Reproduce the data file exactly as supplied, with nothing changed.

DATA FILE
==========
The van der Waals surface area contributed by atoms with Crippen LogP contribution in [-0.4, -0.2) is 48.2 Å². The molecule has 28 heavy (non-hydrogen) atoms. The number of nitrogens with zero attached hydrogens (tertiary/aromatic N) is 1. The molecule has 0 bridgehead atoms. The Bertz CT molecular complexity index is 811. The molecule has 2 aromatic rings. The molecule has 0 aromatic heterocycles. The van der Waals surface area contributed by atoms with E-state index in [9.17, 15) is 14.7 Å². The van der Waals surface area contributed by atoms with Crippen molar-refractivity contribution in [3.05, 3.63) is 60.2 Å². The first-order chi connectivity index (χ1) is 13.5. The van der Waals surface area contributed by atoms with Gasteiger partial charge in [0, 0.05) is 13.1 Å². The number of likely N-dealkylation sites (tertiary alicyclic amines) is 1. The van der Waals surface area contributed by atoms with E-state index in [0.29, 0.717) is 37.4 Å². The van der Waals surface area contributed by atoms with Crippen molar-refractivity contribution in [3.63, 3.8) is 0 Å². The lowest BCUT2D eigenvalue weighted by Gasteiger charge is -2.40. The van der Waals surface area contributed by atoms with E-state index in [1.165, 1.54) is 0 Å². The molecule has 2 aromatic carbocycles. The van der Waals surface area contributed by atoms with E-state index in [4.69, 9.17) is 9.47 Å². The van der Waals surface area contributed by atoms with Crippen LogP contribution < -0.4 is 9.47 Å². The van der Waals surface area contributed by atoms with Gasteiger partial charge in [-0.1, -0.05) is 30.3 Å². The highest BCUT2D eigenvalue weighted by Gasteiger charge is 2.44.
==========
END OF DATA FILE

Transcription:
The van der Waals surface area contributed by atoms with Crippen LogP contribution in [-0.4, -0.2) is 48.2 Å². The molecule has 28 heavy (non-hydrogen) atoms. The number of nitrogens with zero attached hydrogens (tertiary/aromatic N) is 1. The molecule has 0 bridgehead atoms. The Bertz CT molecular complexity index is 811. The molecule has 2 aromatic rings. The molecule has 0 aromatic heterocycles. The van der Waals surface area contributed by atoms with E-state index in [9.17, 15) is 14.7 Å². The van der Waals surface area contributed by atoms with Crippen molar-refractivity contribution in [3.05, 3.63) is 60.2 Å². The first-order chi connectivity index (χ1) is 13.5. The van der Waals surface area contributed by atoms with Gasteiger partial charge in [0, 0.05) is 13.1 Å². The number of likely N-dealkylation sites (tertiary alicyclic amines) is 1. The van der Waals surface area contributed by atoms with E-state index in [0.29, 0.717) is 37.4 Å². The van der Waals surface area contributed by atoms with Crippen molar-refractivity contribution in [3.63, 3.8) is 0 Å². The lowest BCUT2D eigenvalue weighted by Gasteiger charge is -2.40. The van der Waals surface area contributed by atoms with E-state index in [1.165, 1.54) is 0 Å². The molecule has 2 aromatic carbocycles. The van der Waals surface area contributed by atoms with E-state index in [4.69, 9.17) is 9.47 Å². The van der Waals surface area contributed by atoms with Crippen LogP contribution < -0.4 is 9.47 Å². The van der Waals surface area contributed by atoms with Gasteiger partial charge in [-0.1, -0.05) is 30.3 Å². The highest BCUT2D eigenvalue weighted by Gasteiger charge is 2.44.